Tuesday, August 2, 2011

Paul Allen and I

I was recently given a copy of Paul Allen’s autobiography, Idea Man. I haven’t read it yet, but I’ve skimmed the parts where I had a role. And my first reaction is:

Really Paul, you don’t know how to spell my name?

Other than that, everything that mentioned me seemed totally accurate.

Paul was my direct supervisor in my first stint at Microsoft (I think at that time everyone reported to either Paul or Bill). He conducted my face-to-face performance review in 1981. That review turned out to have an interesting moment.

When I was hired at Microsoft, I signed a modified employment agreement. The usual agreement would have given Microsoft the rights to anything I thought up while I worked there; the modification limited the scope to work that I was assigned to do.  The purpose of the change was to allow me to consult for my previous employer, Seattle Computer Products.

So while employed by Microsoft, I was a consultant to SCP, with Microsoft’s blessing. As an SCP consultant I designed an add-in card for the IBM PC that SCP sold as the RAM+. This was a memory card that also included a serial port. SCP priced it slightly less than IBM’s price for the memory card alone, and it was a huge success. The IBM PC only had five add-in slots, one of which was always taken up by a video card, so a multi-function card was particularly appealing.

During my December 1981 performance review, I learned from Paul that Microsoft was planning to come out with an IBM PC add-in memory card. It surprised me that Microsoft was getting into the hardware business. I had to tell Paul that I had designed what would be a competitive card for SCP. He was an easy-going guy, and just said something like “don’t do it again.” I was relieved to not be in any trouble. (I’m not sure if I had reported to Bill that I would have gotten off so easily.)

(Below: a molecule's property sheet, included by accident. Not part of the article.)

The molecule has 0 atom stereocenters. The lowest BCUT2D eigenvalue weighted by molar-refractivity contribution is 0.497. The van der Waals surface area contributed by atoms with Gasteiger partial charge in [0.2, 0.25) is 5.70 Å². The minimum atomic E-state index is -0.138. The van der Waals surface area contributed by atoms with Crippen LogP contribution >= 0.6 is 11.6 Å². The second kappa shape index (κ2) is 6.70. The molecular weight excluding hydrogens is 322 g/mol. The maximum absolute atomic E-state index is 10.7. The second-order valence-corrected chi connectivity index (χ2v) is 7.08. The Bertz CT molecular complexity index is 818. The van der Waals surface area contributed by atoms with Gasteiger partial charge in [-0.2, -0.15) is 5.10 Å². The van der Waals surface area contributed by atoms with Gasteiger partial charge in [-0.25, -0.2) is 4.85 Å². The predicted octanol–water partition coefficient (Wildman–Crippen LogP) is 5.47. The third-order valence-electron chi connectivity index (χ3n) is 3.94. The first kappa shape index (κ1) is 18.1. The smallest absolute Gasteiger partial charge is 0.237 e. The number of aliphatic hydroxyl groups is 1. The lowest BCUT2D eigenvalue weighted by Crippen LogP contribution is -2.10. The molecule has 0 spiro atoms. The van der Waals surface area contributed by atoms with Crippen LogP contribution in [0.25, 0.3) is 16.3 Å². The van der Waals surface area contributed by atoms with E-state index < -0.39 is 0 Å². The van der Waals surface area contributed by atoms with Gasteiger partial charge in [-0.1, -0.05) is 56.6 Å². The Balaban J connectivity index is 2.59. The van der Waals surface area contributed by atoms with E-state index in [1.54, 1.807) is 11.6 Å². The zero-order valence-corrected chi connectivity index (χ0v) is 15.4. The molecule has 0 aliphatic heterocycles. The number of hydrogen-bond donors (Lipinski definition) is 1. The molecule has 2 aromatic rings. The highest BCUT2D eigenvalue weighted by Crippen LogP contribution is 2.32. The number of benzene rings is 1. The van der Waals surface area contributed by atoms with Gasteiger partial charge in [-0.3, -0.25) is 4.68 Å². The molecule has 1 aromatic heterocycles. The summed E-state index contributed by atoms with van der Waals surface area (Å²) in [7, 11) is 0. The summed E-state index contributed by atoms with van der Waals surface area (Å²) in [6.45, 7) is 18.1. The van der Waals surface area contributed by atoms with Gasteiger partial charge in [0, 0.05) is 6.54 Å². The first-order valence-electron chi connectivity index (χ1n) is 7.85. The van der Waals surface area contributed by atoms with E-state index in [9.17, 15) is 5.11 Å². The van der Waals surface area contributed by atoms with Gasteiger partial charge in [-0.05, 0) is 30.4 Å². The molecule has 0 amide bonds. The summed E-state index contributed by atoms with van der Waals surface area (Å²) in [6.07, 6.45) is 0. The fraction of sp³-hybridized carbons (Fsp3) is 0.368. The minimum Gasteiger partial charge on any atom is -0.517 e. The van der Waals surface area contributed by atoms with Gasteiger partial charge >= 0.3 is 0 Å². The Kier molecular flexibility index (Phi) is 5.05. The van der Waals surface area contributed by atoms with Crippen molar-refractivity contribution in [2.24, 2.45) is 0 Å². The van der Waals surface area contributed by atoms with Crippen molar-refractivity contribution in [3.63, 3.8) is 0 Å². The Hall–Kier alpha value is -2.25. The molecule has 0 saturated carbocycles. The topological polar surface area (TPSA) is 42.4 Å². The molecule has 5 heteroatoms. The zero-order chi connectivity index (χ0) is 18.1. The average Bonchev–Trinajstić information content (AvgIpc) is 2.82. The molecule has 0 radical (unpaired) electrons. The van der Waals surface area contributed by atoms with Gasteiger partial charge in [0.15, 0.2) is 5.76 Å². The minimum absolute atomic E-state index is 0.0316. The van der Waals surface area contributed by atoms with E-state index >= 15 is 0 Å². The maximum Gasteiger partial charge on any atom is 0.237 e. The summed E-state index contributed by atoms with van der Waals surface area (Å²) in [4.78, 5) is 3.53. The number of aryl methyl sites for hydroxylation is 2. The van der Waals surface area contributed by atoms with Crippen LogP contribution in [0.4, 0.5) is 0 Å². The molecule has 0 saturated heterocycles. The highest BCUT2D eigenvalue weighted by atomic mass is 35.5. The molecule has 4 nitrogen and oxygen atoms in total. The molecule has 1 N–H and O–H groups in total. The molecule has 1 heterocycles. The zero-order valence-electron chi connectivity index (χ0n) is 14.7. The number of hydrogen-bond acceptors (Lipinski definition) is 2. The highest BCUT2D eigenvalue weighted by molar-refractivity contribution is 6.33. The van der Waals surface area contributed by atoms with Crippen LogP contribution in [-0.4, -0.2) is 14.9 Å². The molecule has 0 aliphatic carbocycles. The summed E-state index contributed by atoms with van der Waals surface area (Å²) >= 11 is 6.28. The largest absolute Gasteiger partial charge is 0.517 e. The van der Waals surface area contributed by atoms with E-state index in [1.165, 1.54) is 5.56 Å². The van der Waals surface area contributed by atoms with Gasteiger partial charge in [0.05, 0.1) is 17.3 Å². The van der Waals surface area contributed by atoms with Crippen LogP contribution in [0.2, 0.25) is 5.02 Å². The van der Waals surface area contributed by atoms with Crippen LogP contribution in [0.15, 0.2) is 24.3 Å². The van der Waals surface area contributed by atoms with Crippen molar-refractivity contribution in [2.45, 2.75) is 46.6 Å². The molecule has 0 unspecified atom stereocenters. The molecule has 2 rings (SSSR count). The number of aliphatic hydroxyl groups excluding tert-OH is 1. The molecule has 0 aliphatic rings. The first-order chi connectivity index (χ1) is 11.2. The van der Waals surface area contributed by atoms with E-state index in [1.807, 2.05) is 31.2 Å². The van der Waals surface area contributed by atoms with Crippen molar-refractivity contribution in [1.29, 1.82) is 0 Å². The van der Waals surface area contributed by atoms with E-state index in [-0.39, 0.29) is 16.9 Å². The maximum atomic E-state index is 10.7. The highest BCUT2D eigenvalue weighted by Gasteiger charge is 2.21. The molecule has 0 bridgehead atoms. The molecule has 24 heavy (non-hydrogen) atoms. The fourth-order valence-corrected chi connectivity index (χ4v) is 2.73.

Saturday, April 16, 2011

All Those Floppy Disk Formats…

Seattle Computer Products adapted DOS to an array of floppy disk systems. We used North Star, Cromemco, and Tarbell floppy disk controllers, and later designed a floppy disk controller of our own (the “Disk Master”).

Floppy disks came in two sizes, which we called 5” and 8” (but the 5” was really 5.25”). The 8” disk came first, introduced by IBM with 77 tracks of 26 sectors, each storing 128 bytes of data, for a total capacity of 256,256 bytes. A single small hole was punched into the disk near the hub as the “index”, or starting point of each revolution. This means the disk was “soft-sectored”: there were no physical indications of sector boundaries. The sector start could only be determined by reading from the disk.

The North Star system used 5” disks with 35 tracks of 10 sectors of 256 bytes, for a total capacity of 89,600 bytes. The disks were “hard-sectored”, with 11 holes punched into them (10 for the sectors and an extra for the index). As far as I know this format was unique to North Star, and the rest of the industry evolved to use 40 tracks on the 5” disk with soft sectors.

Those 5” disks would spin at 300 RPM (5 revolutions per second), a little slower than the 360 RPM (6 revolutions per second) of 8” disks. And the 5” disks had exactly half the data rate, 125,000 bits per second, vs. 250 kbps for 8”.

Enter Double-Density

The way the stream of bits was stored on a floppy disk was very simple. First there was a “clock” pulse, which indicated a data bit was coming. This was followed by a data pulse for 1-bit, or no pulse for a 0-bit. At the 125 kbps rate of 5” floppy disks, the clock pulse would occur every 8 microseconds. The data pulse, if present, would follow 4 microseconds later, halfway between the clock pulses. For the 8” disk, all times were cut in half.